★❤✰ Vicki Boykis ★❤✰
Should Spark have an API for R?
Jul 20 2017
Goya, Fire at Night
As a consultant, I’m often asked to make tooling choices in big data projects: Should we use Python or R? What’s the best NoSQL datastore right now? How do we set up a data lake?
While I do keep up with data news , I don’t know everything that’s going on in the big data ecosystem, which now sprawls to over 2000 companies and products , and neither does anyone else working in the space.
In an effort to make all of these parts accessible to different audiences, developers create APIs that the majority of data scientists already use, namely by making their code accessible to R and Python interfaces.
A number of products are based off the success of tooling for these two languages. Microsoft, for example, offers R and Jupyter notebooks in Azure Machine Learning . Amazon offers Jupyter notebooks on EMR. And, in my favorite example about how everyone is trying to get on the data science bandwagon, SAS now lets you run R inside SAS .
One project that has been particularly good at staying ahead of the curve is Spark , which began in Scala and quickly added a fully-functioning Python API when data scientists without JVM experience started moving to the platform. It’s currently under the aegis of Databricks , a company started by the original Spark project developers. It provides, of course, its own notebook product .
The motivation behind SparkR, is great. If you know R, you don’t have to switch to Python or Scala to create your models, while also benefitting from the processing power of Spark. But, SparkR, as it stands now, is not (yet) a fully-featured mirror of R functionality, and I’ve come across some key features of the platform that make me believe that SparkR is not a good fit for the Spark programming paradigm.
The SparkR API: DataFrames are confusing
The first problem is data organization. Data frames have become a common element across all languages that deal with data, mimicking the functionality of a table in a SQL database. Python R , SAS all have them, and Spark has followed suit.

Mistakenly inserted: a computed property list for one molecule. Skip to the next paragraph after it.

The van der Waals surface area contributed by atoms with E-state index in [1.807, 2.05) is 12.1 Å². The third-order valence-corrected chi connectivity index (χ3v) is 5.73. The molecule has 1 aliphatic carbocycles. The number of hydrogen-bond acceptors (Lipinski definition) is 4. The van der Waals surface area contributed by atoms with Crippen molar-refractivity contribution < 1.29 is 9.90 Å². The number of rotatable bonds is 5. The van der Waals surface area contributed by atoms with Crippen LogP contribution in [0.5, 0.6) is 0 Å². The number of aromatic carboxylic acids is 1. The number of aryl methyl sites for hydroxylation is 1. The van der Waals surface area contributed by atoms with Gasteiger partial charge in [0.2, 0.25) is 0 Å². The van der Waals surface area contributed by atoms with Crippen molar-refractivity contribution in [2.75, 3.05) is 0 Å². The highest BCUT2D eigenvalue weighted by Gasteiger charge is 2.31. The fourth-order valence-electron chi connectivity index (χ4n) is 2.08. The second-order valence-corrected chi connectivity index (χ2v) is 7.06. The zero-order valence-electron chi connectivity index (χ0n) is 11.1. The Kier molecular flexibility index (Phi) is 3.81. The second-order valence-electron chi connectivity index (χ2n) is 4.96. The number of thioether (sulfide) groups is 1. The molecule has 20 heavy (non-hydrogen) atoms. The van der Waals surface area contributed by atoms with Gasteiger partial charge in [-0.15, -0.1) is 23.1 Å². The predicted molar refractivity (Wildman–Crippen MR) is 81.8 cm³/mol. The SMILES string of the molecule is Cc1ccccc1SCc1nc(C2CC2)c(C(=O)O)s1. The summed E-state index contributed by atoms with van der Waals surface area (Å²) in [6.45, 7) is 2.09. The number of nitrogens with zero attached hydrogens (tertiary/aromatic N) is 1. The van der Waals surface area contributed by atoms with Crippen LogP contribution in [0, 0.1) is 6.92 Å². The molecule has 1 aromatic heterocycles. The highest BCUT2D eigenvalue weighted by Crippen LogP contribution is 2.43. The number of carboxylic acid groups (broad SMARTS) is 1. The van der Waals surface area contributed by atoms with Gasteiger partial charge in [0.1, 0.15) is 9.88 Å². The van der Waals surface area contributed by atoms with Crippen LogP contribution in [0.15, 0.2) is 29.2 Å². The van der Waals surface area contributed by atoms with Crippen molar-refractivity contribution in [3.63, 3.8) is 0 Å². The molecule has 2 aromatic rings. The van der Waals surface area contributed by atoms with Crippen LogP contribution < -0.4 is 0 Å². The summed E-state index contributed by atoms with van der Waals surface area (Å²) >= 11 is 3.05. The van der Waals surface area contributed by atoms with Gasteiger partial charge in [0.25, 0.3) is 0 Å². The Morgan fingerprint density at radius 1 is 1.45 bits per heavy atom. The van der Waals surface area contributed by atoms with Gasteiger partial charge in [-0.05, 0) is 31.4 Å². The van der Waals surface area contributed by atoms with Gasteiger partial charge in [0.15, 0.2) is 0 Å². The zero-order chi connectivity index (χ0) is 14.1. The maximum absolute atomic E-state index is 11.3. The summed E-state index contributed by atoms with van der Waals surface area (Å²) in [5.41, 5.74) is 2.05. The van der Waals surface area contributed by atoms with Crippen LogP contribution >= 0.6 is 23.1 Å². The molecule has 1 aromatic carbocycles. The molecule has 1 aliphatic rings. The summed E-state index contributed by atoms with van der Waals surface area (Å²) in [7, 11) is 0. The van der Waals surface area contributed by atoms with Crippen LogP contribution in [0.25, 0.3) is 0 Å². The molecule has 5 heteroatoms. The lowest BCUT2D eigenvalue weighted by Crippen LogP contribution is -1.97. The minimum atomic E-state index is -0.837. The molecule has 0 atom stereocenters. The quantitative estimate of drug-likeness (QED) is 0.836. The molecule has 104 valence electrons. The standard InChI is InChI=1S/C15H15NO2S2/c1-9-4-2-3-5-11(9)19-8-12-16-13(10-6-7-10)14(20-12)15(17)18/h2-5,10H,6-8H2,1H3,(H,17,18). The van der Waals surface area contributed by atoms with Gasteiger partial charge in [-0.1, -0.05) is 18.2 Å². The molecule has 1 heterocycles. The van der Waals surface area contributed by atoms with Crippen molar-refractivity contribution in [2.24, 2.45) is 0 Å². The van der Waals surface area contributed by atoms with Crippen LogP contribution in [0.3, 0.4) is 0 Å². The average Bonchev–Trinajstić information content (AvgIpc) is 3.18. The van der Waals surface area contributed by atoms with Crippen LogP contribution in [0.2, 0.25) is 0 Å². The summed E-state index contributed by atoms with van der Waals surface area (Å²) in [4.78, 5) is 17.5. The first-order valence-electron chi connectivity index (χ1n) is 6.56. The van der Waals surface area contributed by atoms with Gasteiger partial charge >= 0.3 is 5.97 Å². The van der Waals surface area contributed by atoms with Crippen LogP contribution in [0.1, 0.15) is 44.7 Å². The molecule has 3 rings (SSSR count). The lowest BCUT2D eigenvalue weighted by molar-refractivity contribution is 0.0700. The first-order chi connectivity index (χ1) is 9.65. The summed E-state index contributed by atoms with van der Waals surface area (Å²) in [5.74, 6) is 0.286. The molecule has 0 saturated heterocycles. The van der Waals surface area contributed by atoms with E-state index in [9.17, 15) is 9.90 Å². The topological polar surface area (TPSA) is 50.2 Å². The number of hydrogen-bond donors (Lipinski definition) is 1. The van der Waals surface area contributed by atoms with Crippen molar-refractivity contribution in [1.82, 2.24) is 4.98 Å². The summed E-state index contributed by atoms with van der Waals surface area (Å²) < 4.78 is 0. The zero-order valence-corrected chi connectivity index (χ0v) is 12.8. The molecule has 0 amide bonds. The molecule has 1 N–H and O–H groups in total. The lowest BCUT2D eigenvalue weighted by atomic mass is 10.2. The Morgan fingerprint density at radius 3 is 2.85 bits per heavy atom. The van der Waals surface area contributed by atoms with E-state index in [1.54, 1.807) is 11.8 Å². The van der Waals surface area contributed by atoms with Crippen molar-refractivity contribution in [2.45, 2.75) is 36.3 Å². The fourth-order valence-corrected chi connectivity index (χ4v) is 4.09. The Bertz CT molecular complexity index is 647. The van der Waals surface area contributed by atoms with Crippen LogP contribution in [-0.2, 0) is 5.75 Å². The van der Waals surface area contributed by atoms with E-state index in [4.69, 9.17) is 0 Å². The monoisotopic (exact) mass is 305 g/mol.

In general, tables are good. Tables are the way humans read data easiest, and the way we manipulate it. In relational environments, tables are pretty straightforward. But the issues start when imperative programming languages try to mimic declarative data structures, particularly when these data structures are distributed across many machines and linked together by complicated sets of instructions.
In Spark, there big difference between SparkDataFrames, and R’s data.frames.
Here’s a high-level overview of the differences:
To the naked eye, they look similar and you can run similar operations on them. There is nothing in the way they are named to tell you what kind of object they are. The difference between them became so confusing that SparkR renamed DataFrames to SparkDataFrames, in part because they were competing with the name of a third package, S4Vector.
But, to the person coming from base R functionality, there is a real clash of concepts here. data.frames are similar in the real world to looking up a single word in a dictionary. But with SparkDataFrames, the definition of your word is spread out across all of the volumes of the Encyclopedia Britannica, and you need to search through each volume, get the word you want, and then piece it back together into the definition. Also, the words are not in alphabetical order.
It helps to examine each structure’s internals. To start with, let’s look at R data.frames.